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We have blogged about Liberty University’s Falkirk Center before.  The more I learn about this center the more I am convinced that it does not represent the teachings of Christianity.   Recently someone on Twitter pointed out this paragraph in the Falkirk Center mission statement:

Bemoaning the rise of leftism is no longer enough, and turning the other cheek in our personal relationships with our neighbors as Jesus taught while abdicating our responsibilities on the cultural battlefield is no longer sufficient. There is too much at stake in the battle for the soul of our nation. Bold, unapologetic action and initiative is needed, which is why we just launched the Falkirk Center, a think tank dedicated to restoring and defending American ideals and Judeo-Christian values in all aspects of life.

You read that correctly.  Jerry Falwell Jr. and Charlie Kirk, the leaders of the Falkirk Center, are suggesting that we should ignore Jesus’s teaching to “turn the other cheek.”  Just for the sake of clarification, Jesus said, “You  have heard that it was said, ‘Eye for eye, and tooth for tooth.’ But I tell you, do not resist an evil person.  If anyone slaps you on the right cheek, turn to them the other cheek also.  And if anyone wants to sue you and take your shirt, hand over your coat as well.” (Mt. 5:38-40).

Any why are the words of Jesus “no longer sufficient?” Because the “soul of the nation”–the United States of America– is more important.  Later in the mission statement, Falwell and Kirk say that the Falkirk Center was created to defend “Judeo-Christian” principles.  What is more Judeo-Christian than the First Commandment: “I am the Lord your God, who brought you out of Egypt, out of the land of slavery. You shall have no other gods before me”? (Exodus 20:1-3).

ADDENDUM (8:50 pm, January 16, 2020):

Several smart people have suggested that I may have misread Liberty University’s statement.  They have said that the Falkirk Center was not denying that Jesus’s call to “turn the other cheek” is “insufficient” for individuals.  Instead, the Falkirk Center is saying that we should not “abdicate” (the key word here) our responsibilities to engage on the “culture battlefield.”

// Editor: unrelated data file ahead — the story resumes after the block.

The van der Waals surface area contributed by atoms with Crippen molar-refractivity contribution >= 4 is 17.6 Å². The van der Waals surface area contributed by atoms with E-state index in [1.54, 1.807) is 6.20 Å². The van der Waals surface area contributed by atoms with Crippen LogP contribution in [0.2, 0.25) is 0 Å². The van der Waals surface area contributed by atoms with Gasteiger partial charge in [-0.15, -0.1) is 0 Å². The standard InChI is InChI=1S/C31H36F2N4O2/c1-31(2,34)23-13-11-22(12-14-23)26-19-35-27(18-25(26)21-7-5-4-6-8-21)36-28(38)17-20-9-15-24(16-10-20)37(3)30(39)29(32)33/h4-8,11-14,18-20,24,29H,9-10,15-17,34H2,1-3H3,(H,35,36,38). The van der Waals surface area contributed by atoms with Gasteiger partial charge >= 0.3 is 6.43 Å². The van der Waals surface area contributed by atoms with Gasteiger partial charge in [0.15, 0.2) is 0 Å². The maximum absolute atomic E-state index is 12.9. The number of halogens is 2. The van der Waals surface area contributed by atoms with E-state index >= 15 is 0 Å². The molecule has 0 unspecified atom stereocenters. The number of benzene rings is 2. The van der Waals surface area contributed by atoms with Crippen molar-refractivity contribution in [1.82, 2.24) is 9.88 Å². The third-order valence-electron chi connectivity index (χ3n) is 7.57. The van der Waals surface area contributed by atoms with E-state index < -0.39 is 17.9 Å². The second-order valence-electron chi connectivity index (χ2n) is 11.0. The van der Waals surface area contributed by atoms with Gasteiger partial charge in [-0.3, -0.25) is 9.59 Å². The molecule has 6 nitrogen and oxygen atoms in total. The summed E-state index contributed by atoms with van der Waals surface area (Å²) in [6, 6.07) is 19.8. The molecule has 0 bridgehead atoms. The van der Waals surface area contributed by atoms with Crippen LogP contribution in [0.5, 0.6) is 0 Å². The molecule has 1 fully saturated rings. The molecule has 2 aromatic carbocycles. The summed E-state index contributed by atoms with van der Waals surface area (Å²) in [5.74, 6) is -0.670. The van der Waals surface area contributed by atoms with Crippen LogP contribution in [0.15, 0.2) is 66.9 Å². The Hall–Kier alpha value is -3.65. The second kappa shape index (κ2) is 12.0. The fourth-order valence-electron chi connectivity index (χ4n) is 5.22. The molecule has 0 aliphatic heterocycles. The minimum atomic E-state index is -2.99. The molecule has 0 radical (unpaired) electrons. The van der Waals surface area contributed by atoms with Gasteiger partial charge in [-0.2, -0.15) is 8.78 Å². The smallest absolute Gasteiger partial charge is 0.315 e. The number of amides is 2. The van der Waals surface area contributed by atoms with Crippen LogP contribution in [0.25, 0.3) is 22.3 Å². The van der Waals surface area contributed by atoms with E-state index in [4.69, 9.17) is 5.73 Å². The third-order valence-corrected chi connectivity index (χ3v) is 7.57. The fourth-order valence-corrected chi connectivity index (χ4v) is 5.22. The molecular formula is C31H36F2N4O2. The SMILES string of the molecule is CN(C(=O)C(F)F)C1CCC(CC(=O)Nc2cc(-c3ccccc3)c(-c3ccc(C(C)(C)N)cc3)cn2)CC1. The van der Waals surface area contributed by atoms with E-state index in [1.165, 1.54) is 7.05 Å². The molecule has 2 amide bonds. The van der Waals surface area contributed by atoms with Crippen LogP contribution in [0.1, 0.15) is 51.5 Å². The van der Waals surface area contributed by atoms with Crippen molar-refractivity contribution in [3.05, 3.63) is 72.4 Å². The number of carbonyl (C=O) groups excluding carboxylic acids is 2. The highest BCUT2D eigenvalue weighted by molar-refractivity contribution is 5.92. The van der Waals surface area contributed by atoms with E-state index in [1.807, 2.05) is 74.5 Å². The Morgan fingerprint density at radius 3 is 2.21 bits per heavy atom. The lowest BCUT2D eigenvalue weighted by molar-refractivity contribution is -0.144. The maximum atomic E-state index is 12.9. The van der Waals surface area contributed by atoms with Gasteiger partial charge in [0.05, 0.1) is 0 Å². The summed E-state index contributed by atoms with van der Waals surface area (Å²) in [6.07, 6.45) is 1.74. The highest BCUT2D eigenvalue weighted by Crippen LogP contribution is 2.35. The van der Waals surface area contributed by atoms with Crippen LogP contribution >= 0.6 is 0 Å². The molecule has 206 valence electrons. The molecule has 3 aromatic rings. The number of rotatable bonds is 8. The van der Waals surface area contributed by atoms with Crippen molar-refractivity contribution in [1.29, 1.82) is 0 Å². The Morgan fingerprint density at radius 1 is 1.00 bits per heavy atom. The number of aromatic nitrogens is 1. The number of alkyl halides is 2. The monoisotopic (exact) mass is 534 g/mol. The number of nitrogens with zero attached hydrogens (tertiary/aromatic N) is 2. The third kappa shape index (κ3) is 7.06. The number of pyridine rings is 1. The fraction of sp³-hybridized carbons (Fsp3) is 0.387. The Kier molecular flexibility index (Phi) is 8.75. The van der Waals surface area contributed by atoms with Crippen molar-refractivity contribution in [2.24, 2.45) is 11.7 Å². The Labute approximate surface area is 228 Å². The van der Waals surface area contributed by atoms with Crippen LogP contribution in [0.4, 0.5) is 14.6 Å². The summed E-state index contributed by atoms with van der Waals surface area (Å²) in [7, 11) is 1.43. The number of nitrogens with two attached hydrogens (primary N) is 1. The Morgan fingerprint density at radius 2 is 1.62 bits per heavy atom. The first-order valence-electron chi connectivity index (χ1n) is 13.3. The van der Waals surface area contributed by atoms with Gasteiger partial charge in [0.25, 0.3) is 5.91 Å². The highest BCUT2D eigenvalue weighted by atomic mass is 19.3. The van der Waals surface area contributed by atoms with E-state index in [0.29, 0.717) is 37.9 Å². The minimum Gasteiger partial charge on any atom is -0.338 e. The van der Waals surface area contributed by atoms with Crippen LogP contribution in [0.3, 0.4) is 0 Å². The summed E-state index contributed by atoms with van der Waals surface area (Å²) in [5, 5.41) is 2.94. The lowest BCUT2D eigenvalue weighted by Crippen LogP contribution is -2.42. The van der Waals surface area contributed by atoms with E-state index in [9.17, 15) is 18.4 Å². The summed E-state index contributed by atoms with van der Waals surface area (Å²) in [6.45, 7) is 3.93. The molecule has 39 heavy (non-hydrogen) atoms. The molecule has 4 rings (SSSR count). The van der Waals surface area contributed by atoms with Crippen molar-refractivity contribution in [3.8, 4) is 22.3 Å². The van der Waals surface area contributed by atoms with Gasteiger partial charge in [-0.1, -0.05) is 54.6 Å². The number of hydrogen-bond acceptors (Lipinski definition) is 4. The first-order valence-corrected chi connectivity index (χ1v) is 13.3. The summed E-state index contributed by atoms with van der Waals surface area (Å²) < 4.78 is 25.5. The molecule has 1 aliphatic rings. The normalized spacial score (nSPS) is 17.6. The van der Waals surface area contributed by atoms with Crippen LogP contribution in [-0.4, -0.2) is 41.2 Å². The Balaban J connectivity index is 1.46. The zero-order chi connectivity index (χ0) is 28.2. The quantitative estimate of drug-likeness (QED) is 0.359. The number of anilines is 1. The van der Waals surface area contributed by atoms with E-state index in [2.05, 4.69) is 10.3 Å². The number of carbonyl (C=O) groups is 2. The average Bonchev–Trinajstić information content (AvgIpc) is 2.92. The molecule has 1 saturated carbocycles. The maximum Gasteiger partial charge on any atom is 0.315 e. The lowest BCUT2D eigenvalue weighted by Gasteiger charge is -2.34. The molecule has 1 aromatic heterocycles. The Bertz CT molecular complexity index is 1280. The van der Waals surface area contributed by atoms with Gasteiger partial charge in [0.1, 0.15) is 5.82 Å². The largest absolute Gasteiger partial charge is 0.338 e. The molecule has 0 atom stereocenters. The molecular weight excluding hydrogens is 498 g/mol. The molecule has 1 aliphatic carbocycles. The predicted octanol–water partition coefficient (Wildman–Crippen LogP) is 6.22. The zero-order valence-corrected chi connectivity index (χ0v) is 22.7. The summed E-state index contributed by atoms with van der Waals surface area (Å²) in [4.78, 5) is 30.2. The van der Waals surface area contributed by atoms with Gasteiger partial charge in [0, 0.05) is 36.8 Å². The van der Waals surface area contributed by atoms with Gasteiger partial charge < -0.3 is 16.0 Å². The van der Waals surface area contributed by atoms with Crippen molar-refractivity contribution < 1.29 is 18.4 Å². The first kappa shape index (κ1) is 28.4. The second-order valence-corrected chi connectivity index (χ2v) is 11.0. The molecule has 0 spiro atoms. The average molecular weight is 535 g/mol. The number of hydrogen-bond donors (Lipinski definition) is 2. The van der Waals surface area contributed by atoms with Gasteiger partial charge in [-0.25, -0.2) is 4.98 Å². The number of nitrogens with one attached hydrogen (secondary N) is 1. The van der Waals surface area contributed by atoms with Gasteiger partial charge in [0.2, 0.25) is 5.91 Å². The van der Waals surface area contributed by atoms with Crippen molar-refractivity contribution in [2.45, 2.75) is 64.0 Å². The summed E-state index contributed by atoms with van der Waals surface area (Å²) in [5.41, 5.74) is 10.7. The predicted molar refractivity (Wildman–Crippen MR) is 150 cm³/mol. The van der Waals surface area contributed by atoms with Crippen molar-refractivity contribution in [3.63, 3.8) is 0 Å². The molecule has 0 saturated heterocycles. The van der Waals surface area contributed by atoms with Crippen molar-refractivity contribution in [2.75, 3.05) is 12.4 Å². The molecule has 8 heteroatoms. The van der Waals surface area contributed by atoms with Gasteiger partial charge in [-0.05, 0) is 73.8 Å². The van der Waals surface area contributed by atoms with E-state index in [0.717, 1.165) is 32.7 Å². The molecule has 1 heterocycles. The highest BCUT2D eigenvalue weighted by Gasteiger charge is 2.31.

I think this is a fair criticism, and I indeed may have misread the statement.  For that I am sorry.  But I don’t think I want to back away too strongly from what I wrote above.  While several have correctly pointed out that Liberty University is not saying Jesus’s command to “turn the other cheek” is “insufficient” for individual Christians, the Falkirk Center does seem to be suggesting that it is “insufficient” for culture engagement.

A few thoughts:

First, it appears that Jerry Falwell and Charlie Kirk believe that Jesus’s call to “turn the other cheek” is “insufficient” for engaging the larger culture.  If I read them correctly, they are saying that we should “turn the other cheek” in “our personal relationships with our neighbors,” but we should “not turn the other cheek” on the “cultural battlefield.” This assumes that our interaction with “neighbors” does not count as cultural engagement, as if the people we encounter everyday at our workplaces and in our communities are not part of culture.

Second, some have suggested that Falwell and Kirk are promoting a “2 Kingdoms” view of the relationship between the church and government.  Those who espouse this view might say that we cannot expect the government to act in accordance with the Sermon in the Mount.  In other words, according to this view, the idea of “turning the other cheek” is something individual Christians should do, but certainly not governments.

But even if we allow for such a 2 Kingdoms view, we must remember that such a view, which is often associated with Martin Luther, is about the relationship between Christians and GOVERNMENT.  Liberty University’s Falkirk Center IS NOT the government.  It is the product of a private Christian school–Liberty University.